Begging the Proportion

October 12, 2008 § 4 Comments

The following words, taken from an endnote in a leaked private letter from Cardinal Ratziner to Cardinal McCarrick in 2004, have become a very popular citation in the Catholic blogosphere:

“When a Catholic does not share a candidate’s stand in favour of abortion and/or euthanasia, but votes for that candidate for other reasons, it is considered remote material cooperation, which can be permitted in the presence of proportionate reasons.”

What usually follows is the conclusion “therefore it is morally licit for me to vote for the candidate I favor”. But this is obviously begging the question. To conclude that it is morally licit to vote for X requires more than merely demonstrating that one’s vote for X is remote material cooperation with evil, and not formal cooperation with evil. It also requires that there actually be a proportionate reason to vote for X.

Clearly this requires one to understand what a vote is as an act and what it actually does and does not accomplish in fact, since what it is and what it accomplishes are crucial to whether or not there is a proportionate reason to do it. And this is something the Church does not tell us, and indeed does not have any special competence in telling us, since it is not a matter of faith and morals. The Church can tell us that murdering someone by poisoning him to death is evil; she does not tell us that Compound B is a poison, nor does she claim any special charism with respect to scientific truths about chemistry and biology.

So no matter how you slice it, the Church has not said and will not say that voting for a specific candidate is morally acceptable.

Nevertheless, the Catholic blogosphere is filled with confident pronouncements (the combox of that post contains quite a few) of late that the Church tells us it is morally licit to vote for McCain/Palin. The confidence is unwarranted. Indeed, not only is the confidence unwarranted: the assertion is an outright falsehood. The Church does not teach us that voting for McCain/Palin is definitely morally licit. It could be morally licit – as is the case with any act of remote material cooperation with evil – if done for a proportionate reason. But the Church has provided no guarantee that there actually is a proportionate reason.

No, not even the constant repetition of this falsehood, as comforting as some may find that repetition – and it is an outright falsehood – can make it true.

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§ 4 Responses to Begging the Proportion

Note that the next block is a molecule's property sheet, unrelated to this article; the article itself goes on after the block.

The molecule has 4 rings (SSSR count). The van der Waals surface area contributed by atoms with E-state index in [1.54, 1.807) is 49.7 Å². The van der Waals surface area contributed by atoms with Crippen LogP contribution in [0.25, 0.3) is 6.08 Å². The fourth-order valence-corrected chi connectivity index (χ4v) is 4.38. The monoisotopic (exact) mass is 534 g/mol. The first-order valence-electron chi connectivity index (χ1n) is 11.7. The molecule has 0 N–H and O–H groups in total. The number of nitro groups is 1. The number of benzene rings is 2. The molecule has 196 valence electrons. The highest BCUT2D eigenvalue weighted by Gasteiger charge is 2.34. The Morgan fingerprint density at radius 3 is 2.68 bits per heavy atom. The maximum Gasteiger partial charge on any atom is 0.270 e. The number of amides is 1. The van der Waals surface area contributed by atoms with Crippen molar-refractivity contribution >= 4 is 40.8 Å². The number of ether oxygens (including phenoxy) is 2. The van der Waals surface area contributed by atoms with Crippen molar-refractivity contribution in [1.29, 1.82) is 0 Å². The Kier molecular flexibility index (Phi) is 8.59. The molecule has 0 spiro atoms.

• Patrick T says:

    When can reasonable people believe that there is a proportionate reason? In your view, what would be a proportionate reason?Thanks!

  • zippy says:

    Suppose we are contemplating doing act X in order to block a big evil E, where X is not intrinsically evil but doing it involves remote material cooperation with evil. A proportionate reason to do X obtains when (1) X is reasonably effective in stopping E without being excessive, and (2) stopping E does not produce evils and disorders graver than E.Folks tend to make a reasonable case for (2): that is, they make a reasonable case (lets stipulate, in case you disagree) that <>McCain winning<> does not produce evils and disorders graver than those which would follow from <>Obama winning<>. But there is a very strong tendency to ignore (1) completely, treating an act of voting as if it were precisely the same thing as making McCain win by fiat. That isn’t the <>kind of thing<> that voting is though: it has very little actual efficacy in making one’s favored candidate win, and yet it has quite a bit of efficacy in exercising influence over the person who votes himself and those within his immediate sphere of influence. So whether or not there is a proportionate reason to vote for a candidate depends on understanding not only the <>outcome dependent<> results of the act, but also the act’s <>outcome independent<> results, as well as their relative importance.Their relative importance will in turn depend on how much influence the act <>actually has<> over the outcome: if the act has very little influence over the outcome, then its outcome-independent effects will dominate moral evaluation of the act. This is the part that people find very counterintuitive, because we think of voting as <>just being<> about the outcome. Nevertheless, because the efficacy of a vote in determining the outcome of a national election is so infinitesimal, a proper moral evaluation of it is going to be completely dominated by its <>outcome independent<> effects.

  • Patrick T says:

    Thanks for your response and good points.It may be relevant to consider that the act of one person voting may seem to have little impact, but is the maximum that one can do. And if many people act similarly, perhaps some good can be accomplished.I agree with your point that the Church does not tell us the reason is in this election IS proportionate (although perhaps some bishops come close), but the Church refrains from telling us this in all sorts of areas. So, it’s really nothing new.

  • zippy says:

    <>And if many people act similarly, perhaps some good can be accomplished.<>It is quite true that outcome-influence aggregates; but it is also true that non-outcome-dependent influence aggregates. The former is, in my view, always negligible compared to the latter, whether individual or in aggregate.<>So, it’s really nothing new.<>I agree. There is a tendency in the Catholic blogosphere and comboxosphere though to treat things the Church hasn’t told us as outside the realm of what is knowable, and therefore immune to criticism. I’ve long referred to this tendency (coupled with a few other tendencies) as ‘ultramontane moral relativism’; my writing is filled with gratuitous swipes at it.

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